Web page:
When Meleah Spencer was growing up on her family’s dairy farm, there were always a lot of people at the dinner table – her own family of three, plus the workers who lived on the farm.
“My parents were always cooking for someone,” she says.
Her family’s open table has informed Spencer’s own life of service as CEO of The Kitchen Inc., which has the mission of bringing stability and purpose to people who are homeless.
“I’m not a cook, but I can help in other ways,” Spencer says.
The Kitchen was founded by Sister Lorraine Biebel in 1983. Spencer says she got to work alongside the founder, serving food at the Missouri Hotel as a high-schooler in 4-H. As the organization’s director for nearly five years, Spencer admits to feeling some wonder at having come full circle.
“It’s very surreal,” she says. “I pinch myself still that I’m trying to fill Sister’s shoes and lean into service.”
But Spencer says she feels right at home in her current role.
“It does feel good to be part of a team here that works together to help end homelessness in our community,” she says.
Spencer realizes just about anyone could find themselves in the same position as those people her organization serves.
“When I moved away from here, I quickly learned how expensive other places are,” she says. “I myself was living paycheck to paycheck, and the rent I was paying in southern California then was more than the mortgage I have now.”
There she was – college educated and with a good job, working for Hallmark and progressing in her career, but, as for so many others, an unexpected expense could bring it all toppling down.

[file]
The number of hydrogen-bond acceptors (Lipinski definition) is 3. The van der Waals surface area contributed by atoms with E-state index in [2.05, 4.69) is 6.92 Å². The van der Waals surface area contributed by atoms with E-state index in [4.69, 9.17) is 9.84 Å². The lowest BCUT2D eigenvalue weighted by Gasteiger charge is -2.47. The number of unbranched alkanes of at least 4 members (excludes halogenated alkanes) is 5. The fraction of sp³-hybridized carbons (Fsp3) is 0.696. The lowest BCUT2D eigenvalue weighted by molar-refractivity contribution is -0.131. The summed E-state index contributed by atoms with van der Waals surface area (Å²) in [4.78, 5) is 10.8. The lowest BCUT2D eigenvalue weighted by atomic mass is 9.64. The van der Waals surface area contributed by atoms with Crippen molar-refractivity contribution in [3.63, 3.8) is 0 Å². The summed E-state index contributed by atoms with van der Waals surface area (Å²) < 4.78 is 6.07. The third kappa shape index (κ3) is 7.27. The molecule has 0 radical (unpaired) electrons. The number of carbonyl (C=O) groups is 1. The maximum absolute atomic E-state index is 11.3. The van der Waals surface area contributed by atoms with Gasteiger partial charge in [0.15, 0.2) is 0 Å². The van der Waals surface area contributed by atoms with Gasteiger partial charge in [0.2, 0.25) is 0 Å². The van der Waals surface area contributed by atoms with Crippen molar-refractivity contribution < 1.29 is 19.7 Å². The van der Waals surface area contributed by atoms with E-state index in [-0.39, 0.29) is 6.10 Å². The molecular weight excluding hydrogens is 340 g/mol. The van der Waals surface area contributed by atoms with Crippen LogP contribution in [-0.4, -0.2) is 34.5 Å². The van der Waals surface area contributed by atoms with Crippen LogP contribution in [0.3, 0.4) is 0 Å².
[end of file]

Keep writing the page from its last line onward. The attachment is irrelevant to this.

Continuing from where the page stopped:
There was a lesson in that, Spencer says – we’re all human, all with similar needs and desires.
“We are called to help and love one another, no matter who we are,” she says. “Jesus wasn’t hanging out with the rich or with people who’ve got it all together. He was hanging out with folks in need.”
The Kitchen serves others through programs that together housed 800 people in 2021, Spencer says.
Spencer has worked to forge stronger collaboration among the nonprofit’s foundation, board of trustees and staff through the annual Eyes in Disguise fundraiser. She has helped to provide 3,700 Christmas dinners at 27 locations in the Ozarks. And she has involved her staff and her board in adopting families for Christmas gift-giving.
Even so, Spencer says she feels she doesn’t deserve to be singled out for accolades.
“I don’t think I’m doing anything different than what anyone else is doing or what we’re called to do,” she says.
Art Zone LLC, Launch Virtual Learning Center and The Permit Shop relocated.